Show 50: Thanksgiving

Just in time for the post-Thanksgiving weekend, here’s a nice big heaping of goodies from the Treasure Ivan treasure chest.

Spike Jones & His City Slickers

Groucho Marx recorded his only children’s record in 1949. He said: “I have, in the past, always turned down offers to make phonograph records for children but I was glad to make this, my first, for two reasons. One is that I like children…The second is because I like what this record has to say.”

What resulted was a powerful indictment of bullying and verbal abuse, told in the inimitable style of Groucho Marx. Written by Raymond Abrashkin, it is a funny and touching reminder that courtesy and consideration for others were issues long before we were born.

The Funniest Song in the World
Groucho Marx

The Funniest Song in the World - Groucho Marx

The Funniest Song in the World – Groucho Marx

Mairzy Doats
The Merry Macs

Next up is a slice of United States history scripted by Jay Williams and narrated by Norman Rose, with songs performed by Tom Glazer. In the words of its producer, “it offers the child a sound picture of an event of prime importance in American history.”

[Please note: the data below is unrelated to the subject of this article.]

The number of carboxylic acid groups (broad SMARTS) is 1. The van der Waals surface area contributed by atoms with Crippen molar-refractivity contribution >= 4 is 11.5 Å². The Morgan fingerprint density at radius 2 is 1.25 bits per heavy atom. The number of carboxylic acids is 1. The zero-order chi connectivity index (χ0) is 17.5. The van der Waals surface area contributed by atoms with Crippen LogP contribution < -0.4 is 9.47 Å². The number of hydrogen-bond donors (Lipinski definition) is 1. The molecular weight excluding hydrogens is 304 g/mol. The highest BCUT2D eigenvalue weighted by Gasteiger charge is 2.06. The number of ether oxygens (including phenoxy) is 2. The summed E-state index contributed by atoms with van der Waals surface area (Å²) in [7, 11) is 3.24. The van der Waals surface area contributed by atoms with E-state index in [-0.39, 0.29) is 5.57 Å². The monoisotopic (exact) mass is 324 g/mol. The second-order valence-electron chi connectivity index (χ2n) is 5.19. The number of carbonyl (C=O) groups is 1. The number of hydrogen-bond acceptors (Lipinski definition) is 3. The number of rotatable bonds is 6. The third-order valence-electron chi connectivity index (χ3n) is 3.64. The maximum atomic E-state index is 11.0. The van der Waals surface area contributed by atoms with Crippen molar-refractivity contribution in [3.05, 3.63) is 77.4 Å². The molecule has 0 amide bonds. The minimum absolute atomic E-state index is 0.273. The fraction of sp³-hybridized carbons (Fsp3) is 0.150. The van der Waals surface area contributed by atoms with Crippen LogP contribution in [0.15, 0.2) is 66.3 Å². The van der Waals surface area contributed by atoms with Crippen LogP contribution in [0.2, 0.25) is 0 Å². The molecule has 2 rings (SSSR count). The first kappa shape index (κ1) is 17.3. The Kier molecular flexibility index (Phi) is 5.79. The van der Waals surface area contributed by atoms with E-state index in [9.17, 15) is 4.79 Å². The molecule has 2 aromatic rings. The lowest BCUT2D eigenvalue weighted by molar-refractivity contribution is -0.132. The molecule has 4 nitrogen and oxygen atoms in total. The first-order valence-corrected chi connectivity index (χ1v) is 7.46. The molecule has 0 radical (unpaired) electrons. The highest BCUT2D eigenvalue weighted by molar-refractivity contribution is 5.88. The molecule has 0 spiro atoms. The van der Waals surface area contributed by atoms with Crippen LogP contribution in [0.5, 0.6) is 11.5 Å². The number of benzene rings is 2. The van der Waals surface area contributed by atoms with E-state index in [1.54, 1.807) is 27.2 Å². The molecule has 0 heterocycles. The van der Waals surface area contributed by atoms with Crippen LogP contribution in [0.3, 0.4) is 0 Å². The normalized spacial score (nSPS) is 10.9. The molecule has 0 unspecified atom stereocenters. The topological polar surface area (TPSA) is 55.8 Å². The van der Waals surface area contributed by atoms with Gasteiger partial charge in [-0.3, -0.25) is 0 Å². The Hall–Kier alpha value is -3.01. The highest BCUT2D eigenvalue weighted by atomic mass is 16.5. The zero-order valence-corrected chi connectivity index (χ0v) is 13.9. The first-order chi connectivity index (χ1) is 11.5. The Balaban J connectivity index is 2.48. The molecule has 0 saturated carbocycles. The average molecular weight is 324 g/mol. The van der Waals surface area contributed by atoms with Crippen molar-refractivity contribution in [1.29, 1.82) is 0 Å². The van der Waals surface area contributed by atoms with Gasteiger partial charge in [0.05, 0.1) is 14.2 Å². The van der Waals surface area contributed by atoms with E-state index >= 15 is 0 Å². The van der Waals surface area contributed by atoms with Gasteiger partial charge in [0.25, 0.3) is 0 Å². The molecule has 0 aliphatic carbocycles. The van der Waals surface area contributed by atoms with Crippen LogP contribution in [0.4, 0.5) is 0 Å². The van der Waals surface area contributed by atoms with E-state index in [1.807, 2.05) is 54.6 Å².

Working on the Railroad
Norman Rose & Tom Glazer with the Gene Lowell Chorus

In the Middle of the House
Alma Cogan

It's Fun to Eat

It’s Fun to Eat

Our final story for this program was released in 1946. It contains more praise for gluttony than anything this side of a hundred Super-Size commercials. You’ll wonder what they were thinking when they came up with this frantic 3-record set about eating and more eating. “Happity Yappity, Crunch, crunch, crunch!/ Oh, what a wonderful meal is lunch/ Happity Yappity Appetite/ We eat everything that’s in our sight.” Stick around; it gets worse.

It’s Fun to Eat
Sylvia & Murray Winant

Roly Poly
Bob Wills & His Texas Playboys

Junk Food Junkie
Larry Groce

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